Hello readers! I’m delighted to have you once again checking out The People’s Column. Last week, I broke a personal record in readership and am happy to hopefully have more regular readers because of it. If you don’t already regularly check out my blog (itswilltime.wordpress.com) you are missing out on some mid-week and whenever a thought strikes me wrestling gems (which today includes some thoughts on John Morrison as a breakout star).
This week, the talk of the wrestling world is the actions of the NXT rookies at the end of Raw on Monday night. Perhaps that is because Monday’s Raw was a particularly awful edition of the show right up until that point. I think the more likely option is that this was an attack like something we had never seen before on Raw or anywhere in WWE.
One of the most unique aspects of this attack was the utter silence it took place in. How striking was it to not have to rely on the voices of commentators? This is not usually the way that WWE likes to tell their stories. Think of another storyline that has been so nicely accented by the lack of voice over.
The fact that the attack was on the face of WWE was also very interesting. John Cena is rarely beaten down on live television and even when he is, he never usually receives a sustained beating. Sure, Batista got the better of him occasionally, but he did not cause Cena to be stretchered out of arenas.
What does Cena do next though? Sure, the attack had to be on a big star to make an impact. Logically, Cena was the man that should be attacked, especially since he is the face of the company. But how does Cena get his revenge. John Cena is not a wrestler known for putting over his opponents in matches. Wrestlers up against him look good, but they do not shine. He also has not done a lot to make stars thus far in his career (by no fault of his own). Why do should anyone think that he will be willing to do so up against these rookies?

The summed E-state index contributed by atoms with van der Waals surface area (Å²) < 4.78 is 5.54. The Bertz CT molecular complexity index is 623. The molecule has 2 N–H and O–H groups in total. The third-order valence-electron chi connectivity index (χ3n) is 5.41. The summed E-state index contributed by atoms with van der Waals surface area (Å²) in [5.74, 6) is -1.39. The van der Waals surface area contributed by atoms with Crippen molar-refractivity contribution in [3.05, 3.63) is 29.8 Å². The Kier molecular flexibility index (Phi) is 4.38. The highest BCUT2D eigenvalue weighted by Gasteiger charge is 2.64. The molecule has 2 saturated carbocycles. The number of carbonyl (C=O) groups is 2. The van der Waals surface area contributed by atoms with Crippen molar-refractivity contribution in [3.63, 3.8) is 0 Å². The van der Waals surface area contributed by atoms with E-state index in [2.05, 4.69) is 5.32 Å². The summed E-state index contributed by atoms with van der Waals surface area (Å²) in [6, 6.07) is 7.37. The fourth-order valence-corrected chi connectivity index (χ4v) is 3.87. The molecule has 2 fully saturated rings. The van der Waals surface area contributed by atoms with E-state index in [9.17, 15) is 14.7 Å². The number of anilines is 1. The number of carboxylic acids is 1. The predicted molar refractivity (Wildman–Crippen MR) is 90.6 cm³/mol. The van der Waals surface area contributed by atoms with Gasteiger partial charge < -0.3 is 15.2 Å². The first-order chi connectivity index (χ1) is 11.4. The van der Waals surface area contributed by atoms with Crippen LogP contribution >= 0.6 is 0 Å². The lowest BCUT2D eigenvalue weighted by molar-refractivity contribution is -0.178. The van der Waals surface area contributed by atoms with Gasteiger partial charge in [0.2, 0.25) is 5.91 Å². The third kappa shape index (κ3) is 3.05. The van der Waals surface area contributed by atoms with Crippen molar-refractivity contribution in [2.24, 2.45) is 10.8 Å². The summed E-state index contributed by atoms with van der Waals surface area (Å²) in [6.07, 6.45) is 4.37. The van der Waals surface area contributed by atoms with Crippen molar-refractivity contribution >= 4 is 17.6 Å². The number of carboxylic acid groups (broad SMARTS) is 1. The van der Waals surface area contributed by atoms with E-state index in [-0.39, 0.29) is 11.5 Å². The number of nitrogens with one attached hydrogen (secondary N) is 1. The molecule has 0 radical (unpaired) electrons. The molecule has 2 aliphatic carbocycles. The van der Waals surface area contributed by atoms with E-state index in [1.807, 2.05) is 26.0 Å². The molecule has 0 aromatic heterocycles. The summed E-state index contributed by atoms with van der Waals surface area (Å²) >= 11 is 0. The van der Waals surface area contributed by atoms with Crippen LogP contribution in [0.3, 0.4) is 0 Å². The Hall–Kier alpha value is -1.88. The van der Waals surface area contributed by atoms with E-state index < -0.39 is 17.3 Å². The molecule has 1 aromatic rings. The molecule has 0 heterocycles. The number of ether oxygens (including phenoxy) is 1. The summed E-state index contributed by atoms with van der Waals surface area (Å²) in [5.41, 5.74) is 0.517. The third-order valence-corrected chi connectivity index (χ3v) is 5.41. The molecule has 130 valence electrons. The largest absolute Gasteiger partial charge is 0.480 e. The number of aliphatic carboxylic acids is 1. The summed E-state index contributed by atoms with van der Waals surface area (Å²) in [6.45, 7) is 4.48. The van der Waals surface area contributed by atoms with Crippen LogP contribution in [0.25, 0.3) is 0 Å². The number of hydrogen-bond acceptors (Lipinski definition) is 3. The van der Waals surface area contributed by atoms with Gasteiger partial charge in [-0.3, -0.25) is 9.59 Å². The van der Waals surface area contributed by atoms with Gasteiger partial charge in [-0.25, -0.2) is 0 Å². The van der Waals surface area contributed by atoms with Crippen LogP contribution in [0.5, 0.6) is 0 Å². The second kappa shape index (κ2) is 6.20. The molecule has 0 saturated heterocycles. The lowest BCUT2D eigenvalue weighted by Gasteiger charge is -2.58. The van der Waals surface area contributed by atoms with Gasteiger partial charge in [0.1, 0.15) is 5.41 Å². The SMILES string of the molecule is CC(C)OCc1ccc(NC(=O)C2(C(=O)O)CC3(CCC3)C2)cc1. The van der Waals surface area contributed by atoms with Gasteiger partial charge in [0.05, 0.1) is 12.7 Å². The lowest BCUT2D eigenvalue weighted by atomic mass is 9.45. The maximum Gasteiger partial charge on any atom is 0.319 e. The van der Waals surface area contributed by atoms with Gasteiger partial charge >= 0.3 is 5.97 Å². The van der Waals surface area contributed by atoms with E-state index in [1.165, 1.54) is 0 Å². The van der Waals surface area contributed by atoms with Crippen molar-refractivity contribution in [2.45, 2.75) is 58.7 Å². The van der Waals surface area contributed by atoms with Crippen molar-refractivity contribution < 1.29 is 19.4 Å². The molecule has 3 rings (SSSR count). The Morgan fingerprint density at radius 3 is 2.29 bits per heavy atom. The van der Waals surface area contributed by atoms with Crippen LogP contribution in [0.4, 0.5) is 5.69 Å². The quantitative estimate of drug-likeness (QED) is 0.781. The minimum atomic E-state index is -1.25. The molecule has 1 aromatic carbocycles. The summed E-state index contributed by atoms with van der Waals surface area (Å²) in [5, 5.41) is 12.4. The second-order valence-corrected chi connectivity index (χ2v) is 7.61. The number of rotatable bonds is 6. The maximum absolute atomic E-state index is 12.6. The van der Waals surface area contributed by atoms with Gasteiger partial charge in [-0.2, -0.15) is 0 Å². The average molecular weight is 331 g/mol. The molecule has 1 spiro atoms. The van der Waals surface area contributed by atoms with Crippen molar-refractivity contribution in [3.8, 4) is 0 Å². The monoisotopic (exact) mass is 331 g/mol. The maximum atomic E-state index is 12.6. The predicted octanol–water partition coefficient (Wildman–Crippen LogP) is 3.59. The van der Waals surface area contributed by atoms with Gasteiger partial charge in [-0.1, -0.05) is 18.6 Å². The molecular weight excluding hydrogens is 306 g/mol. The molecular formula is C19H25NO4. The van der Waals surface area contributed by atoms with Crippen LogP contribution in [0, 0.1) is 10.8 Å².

If Cena is not willing to put over any of the rookies (unless there are eight of them attacking), what can he do? Fans will not accept John Cena just standing idly by after he has been attacked. This assault was too memorable for him to do nothing about it next week. This angle is dependent on the performances of the eight rookies, but it may be more dependent on the performance of John Cena.
He is responsible for putting over the fact that these young superstars got the better of him. On top of that, he has to make them seem like legitimate threats. This is something that WWE failed at for most of the season on NXT and often fails at while debuting new talent. There must be some solution where John Cena can still look like the World Champion and a hero to the masses, while allowing these rookies to build strength.
After seeing the follow-up on NXT on Tuesday night, many believe that the rookies will be the enemies to the entire roster, not just Cena. Perhaps he will lead an anti-NXT movement on the main roster. Could I be possible that the rookies will build credibility by having to work their way up to Cena?
In this angle, it is just as important to allow John Cena to have some follow-up awesomeness as it is for the rookies. If they are to look credible, why were they losing in three minute matches two weeks ago to talent that is far below the level of John Cena?
This angle is all in the follow-up. The blockbuster beginning was a huge moment. WWE took a chance and made a huge noise (in silence), now they must hook viewers into staying to see what happens. I have not been this excited about a single angle on a show in a long time. Storylines can capture my imagination, but this angle has me more excited than just about anything I’ve seen in the last five years.
Could this be the moment that pulls WWE out of a Cena-driven autopilot? It may not go that far, but it could definitely go a long way towards bringing unpredictability back to Monday nights. Let me know what you think! Love for the angle has been universal, but let me know where you think it’s going and make sure to check out itswilltime.wordpress.com.
Tags: john cena, NXT, Will Pruett, WWE